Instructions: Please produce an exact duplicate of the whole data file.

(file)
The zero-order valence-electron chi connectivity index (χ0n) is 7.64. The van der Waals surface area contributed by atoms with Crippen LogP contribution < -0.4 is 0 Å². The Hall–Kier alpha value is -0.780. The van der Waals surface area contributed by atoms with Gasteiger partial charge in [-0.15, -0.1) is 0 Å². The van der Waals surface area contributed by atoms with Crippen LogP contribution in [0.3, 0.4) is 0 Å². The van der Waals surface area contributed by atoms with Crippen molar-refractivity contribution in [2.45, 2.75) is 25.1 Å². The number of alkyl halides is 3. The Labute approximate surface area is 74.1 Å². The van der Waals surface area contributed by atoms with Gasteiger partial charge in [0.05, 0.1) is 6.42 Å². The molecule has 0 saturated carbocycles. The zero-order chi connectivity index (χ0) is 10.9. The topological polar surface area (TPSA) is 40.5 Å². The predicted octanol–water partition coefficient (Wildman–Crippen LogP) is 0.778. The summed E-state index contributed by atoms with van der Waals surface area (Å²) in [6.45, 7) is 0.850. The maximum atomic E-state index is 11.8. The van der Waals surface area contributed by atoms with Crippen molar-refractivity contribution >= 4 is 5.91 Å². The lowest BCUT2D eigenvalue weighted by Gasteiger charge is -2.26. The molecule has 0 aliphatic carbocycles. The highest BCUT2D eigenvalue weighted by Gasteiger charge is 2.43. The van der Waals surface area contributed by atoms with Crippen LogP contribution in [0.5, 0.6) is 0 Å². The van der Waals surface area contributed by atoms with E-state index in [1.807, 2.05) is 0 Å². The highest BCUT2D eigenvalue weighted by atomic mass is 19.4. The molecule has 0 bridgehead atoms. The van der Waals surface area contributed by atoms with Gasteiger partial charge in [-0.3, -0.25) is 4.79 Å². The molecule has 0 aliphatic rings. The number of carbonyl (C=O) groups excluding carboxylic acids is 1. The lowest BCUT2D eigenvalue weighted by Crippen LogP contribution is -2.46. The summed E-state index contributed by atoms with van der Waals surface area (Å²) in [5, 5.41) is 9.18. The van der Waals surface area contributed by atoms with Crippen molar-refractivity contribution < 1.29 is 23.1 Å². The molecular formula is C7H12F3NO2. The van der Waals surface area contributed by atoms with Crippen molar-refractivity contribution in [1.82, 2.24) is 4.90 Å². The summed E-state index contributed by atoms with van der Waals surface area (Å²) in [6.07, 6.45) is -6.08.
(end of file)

The zero-order valence-electron chi connectivity index (χ0n) is 7.64. The van der Waals surface area contributed by atoms with Crippen LogP contribution < -0.4 is 0 Å². The Hall–Kier alpha value is -0.780. The van der Waals surface area contributed by atoms with Gasteiger partial charge in [-0.15, -0.1) is 0 Å². The van der Waals surface area contributed by atoms with Crippen LogP contribution in [0.3, 0.4) is 0 Å². The van der Waals surface area contributed by atoms with Crippen molar-refractivity contribution in [2.45, 2.75) is 25.1 Å². The number of alkyl halides is 3. The Labute approximate surface area is 74.1 Å². The van der Waals surface area contributed by atoms with Gasteiger partial charge in [0.05, 0.1) is 6.42 Å². The molecule has 0 saturated carbocycles. The zero-order chi connectivity index (χ0) is 10.9. The topological polar surface area (TPSA) is 40.5 Å². The predicted octanol–water partition coefficient (Wildman–Crippen LogP) is 0.778. The summed E-state index contributed by atoms with van der Waals surface area (Å²) in [6.45, 7) is 0.850. The maximum atomic E-state index is 11.8. The van der Waals surface area contributed by atoms with Crippen molar-refractivity contribution >= 4 is 5.91 Å². The lowest BCUT2D eigenvalue weighted by Gasteiger charge is -2.26. The molecule has 0 aliphatic carbocycles. The highest BCUT2D eigenvalue weighted by Gasteiger charge is 2.43. The van der Waals surface area contributed by atoms with Crippen LogP contribution in [0.5, 0.6) is 0 Å². The van der Waals surface area contributed by atoms with E-state index in [1.807, 2.05) is 0 Å². The highest BCUT2D eigenvalue weighted by atomic mass is 19.4. The molecule has 0 bridgehead atoms. The van der Waals surface area contributed by atoms with Gasteiger partial charge in [-0.3, -0.25) is 4.79 Å². The molecule has 0 aliphatic rings. The number of carbonyl (C=O) groups excluding carboxylic acids is 1. The lowest BCUT2D eigenvalue weighted by Crippen LogP contribution is -2.46. The summed E-state index contributed by atoms with van der Waals surface area (Å²) in [5, 5.41) is 9.18. The van der Waals surface area contributed by atoms with Crippen molar-refractivity contribution < 1.29 is 23.1 Å². The molecular formula is C7H12F3NO2. The van der Waals surface area contributed by atoms with Crippen molar-refractivity contribution in [1.82, 2.24) is 4.90 Å². The summed E-state index contributed by atoms with van der Waals surface area (Å²) in [6.07, 6.45) is -6.08.